Heritage Capital President Paul Schatz joins Yahoo Finance’s On The Move panel to discuss the outlook for the economy and whether or not the market rally is nearing an end.
ADAM SHAPIRO: But when we watch these markets trade higher, especially on this vaccine news, I got to ask you. Is this a fake out? Are we really up and going forward or might we hit lows again?
PAUL SCHATZ: And good morning to all of you. So my thesis has been that since the middle of April, except for the NASDAQ, which is trading on a mind of its own, the Dow, the S&P, the mids, the smalls, have all been in a trading range. They've been in a band and we've been bouncing around from the lower end of the band, the upper end of the band.
Last Friday I wrote that I thought with one more rally, with one more pop above the most recent range, I thought the market could see some kind of short-term peak, and I didn't expect to wake up on Tuesday morning or actually Monday, and see Novavax news. But whatever the case may be, we've certainly had our share of Monday or first day of the week upside surprises. This is another one.
I think look, when you've been in a range for so long and it's been almost a month and a half, and so many people have seen the same range and I have, many times, to your point, Adam, you pop above the range and then you immediately pull back in the range. So you can see it fake out. I don't think the market, well, I do think we're going to 30,000 next year and 40,000 by 2023, I don't think this is the beginning of the run to new highs right here. I think we need some pause and digestion first.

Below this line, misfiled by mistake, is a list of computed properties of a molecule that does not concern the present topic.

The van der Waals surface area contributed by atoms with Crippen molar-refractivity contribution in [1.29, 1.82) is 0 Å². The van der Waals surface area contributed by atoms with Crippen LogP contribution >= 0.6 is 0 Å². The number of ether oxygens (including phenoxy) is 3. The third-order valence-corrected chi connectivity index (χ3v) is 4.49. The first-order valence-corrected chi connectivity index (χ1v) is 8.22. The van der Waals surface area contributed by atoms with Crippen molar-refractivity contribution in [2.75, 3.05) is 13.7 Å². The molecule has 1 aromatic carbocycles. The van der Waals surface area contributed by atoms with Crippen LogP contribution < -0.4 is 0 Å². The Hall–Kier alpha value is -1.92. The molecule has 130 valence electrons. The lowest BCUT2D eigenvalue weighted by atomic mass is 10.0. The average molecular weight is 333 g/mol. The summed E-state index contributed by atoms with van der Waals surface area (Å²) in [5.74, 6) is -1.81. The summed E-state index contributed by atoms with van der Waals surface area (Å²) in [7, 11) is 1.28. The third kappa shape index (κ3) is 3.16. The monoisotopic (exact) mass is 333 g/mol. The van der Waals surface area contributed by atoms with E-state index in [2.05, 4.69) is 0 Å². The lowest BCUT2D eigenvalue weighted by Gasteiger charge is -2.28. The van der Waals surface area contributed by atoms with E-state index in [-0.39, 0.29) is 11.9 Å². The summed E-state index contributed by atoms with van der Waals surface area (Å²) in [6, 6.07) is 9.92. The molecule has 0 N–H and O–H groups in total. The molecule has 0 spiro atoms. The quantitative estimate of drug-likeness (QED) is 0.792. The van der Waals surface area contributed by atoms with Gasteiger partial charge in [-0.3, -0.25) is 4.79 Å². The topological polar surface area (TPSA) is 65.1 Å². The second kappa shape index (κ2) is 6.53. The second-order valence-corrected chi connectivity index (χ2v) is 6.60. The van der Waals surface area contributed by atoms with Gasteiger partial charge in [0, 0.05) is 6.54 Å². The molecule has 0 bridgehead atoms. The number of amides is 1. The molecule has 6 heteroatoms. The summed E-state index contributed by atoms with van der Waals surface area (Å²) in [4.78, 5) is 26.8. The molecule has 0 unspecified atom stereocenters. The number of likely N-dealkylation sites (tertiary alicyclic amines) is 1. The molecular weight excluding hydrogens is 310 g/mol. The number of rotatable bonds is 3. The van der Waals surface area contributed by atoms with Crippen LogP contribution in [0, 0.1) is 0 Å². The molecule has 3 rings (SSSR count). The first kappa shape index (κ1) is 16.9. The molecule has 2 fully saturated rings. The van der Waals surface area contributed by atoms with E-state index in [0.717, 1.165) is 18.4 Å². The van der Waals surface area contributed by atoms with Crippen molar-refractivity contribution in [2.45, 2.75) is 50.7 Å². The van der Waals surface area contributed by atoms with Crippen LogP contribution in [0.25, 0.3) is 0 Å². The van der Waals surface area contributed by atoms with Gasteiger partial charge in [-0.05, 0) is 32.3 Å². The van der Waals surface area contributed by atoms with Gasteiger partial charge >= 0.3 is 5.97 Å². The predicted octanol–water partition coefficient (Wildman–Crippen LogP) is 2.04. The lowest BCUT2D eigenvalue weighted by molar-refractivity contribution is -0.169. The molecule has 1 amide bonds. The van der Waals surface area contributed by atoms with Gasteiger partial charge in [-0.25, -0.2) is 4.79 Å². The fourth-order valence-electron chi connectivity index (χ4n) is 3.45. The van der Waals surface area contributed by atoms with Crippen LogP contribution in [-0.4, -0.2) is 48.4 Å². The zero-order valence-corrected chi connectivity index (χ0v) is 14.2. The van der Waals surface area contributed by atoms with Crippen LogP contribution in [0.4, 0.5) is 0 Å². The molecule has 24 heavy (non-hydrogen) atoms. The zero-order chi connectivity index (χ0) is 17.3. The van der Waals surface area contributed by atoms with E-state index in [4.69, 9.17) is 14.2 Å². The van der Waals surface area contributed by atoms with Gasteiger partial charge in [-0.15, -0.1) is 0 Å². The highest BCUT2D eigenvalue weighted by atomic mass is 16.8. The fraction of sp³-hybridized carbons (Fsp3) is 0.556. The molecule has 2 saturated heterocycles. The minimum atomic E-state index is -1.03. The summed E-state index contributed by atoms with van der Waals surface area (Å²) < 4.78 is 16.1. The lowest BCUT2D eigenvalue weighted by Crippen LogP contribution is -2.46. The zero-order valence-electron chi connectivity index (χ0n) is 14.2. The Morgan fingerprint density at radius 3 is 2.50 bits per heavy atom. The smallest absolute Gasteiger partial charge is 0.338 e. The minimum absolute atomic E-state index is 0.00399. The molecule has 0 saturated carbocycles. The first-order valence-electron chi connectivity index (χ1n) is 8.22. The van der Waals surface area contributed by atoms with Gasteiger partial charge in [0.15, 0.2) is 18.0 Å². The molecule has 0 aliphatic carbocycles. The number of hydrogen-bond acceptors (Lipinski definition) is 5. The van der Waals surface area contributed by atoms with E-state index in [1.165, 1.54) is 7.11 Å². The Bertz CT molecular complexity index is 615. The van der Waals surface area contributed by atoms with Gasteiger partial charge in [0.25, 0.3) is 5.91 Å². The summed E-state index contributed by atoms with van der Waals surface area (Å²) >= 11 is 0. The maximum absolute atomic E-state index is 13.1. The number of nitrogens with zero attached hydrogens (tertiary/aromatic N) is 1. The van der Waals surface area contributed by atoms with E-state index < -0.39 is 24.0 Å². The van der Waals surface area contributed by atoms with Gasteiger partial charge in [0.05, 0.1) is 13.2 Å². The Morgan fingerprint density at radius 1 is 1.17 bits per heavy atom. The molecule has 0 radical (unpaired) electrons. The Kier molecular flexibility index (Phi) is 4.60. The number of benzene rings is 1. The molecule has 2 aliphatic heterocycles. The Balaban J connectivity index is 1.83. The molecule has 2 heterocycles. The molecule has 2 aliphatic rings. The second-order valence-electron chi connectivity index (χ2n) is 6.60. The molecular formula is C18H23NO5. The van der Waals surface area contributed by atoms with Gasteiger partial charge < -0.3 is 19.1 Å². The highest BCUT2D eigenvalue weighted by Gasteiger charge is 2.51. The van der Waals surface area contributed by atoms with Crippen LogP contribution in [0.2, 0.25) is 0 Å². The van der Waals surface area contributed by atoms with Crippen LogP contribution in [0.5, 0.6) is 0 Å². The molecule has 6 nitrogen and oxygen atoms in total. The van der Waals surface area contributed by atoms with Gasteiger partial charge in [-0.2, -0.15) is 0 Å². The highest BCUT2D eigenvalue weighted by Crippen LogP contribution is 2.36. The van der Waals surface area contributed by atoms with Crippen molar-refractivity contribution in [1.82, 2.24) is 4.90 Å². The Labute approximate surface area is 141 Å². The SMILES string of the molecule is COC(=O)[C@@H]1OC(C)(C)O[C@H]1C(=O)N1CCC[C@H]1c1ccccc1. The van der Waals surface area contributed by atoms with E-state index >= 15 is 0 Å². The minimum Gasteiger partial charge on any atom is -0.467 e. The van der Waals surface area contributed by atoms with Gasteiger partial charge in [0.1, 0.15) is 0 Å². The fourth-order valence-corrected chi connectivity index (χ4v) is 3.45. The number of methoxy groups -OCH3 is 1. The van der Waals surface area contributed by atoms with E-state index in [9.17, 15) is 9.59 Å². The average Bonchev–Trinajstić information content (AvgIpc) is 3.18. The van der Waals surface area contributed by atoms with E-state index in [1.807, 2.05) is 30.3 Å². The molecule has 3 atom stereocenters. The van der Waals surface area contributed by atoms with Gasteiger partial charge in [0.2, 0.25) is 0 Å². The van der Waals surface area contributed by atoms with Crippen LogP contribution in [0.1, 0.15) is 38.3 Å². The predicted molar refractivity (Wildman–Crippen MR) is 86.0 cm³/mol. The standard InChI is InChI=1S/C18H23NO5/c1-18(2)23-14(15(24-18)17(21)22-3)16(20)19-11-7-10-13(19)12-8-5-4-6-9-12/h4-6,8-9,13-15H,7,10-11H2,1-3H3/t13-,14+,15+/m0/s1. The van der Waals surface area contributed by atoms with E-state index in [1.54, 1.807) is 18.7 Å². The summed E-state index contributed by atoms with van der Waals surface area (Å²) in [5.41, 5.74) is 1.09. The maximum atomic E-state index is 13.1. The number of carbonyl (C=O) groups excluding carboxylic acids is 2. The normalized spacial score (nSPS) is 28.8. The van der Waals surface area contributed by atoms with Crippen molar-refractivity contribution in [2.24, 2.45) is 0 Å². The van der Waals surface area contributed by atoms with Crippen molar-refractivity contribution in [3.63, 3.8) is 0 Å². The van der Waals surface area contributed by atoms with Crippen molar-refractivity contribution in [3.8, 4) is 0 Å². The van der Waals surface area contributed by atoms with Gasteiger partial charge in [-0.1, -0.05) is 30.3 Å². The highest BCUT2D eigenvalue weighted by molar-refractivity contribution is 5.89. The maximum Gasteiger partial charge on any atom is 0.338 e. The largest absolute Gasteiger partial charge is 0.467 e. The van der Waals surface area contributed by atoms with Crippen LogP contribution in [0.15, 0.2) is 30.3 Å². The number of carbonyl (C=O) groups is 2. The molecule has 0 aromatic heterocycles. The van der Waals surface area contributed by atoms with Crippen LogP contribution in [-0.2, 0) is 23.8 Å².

JULIE HYMAN: Hey, Paul, it's Julie. So we have been in a range, but it's a range where we have consistently made higher highs, right. It's a range that has a very slight upward bias within it. And so I've curious if looking at things like vaccine development news, like economic data. I mean, today we got new home sales, for example, that came in better than estimated. Consumer confidence that came in better than estimated. So on a fundamental basis, is that upward bias justified?
PAUL SCHATZ: Things are less bad. If you notice, Julie, every really bad economics report, market screamed higher, which is pretty amazing in and of itself. Because I said this so many times, for trading and investing, it's not so much what the news is, but how the markets react. So the most bullish thing a market can do, is go up in the face of bad news.
This is a very embryonic bull market. And I think the last survey I saw, 65%, 68% of people polled said this was nothing but a bear market rally. That's why we keep going higher. The S&P 500 has had a slight upward bias. But really the Dow, the mids, the smalls have almost been this perfectly flat range across the top.
Is it justified? Sure. I mean, I think this will be the only lockdown of the entire economy we see the rest of our lives. I think a lot of things were learned. And I do not believe we will ever have a nationwide lockdown again given what we learned. So if you think some semblance of the economy will get back to normalcy, some. A third, a quarter, 40%, you have to, the key is, divide your investments into the haves and the have nots.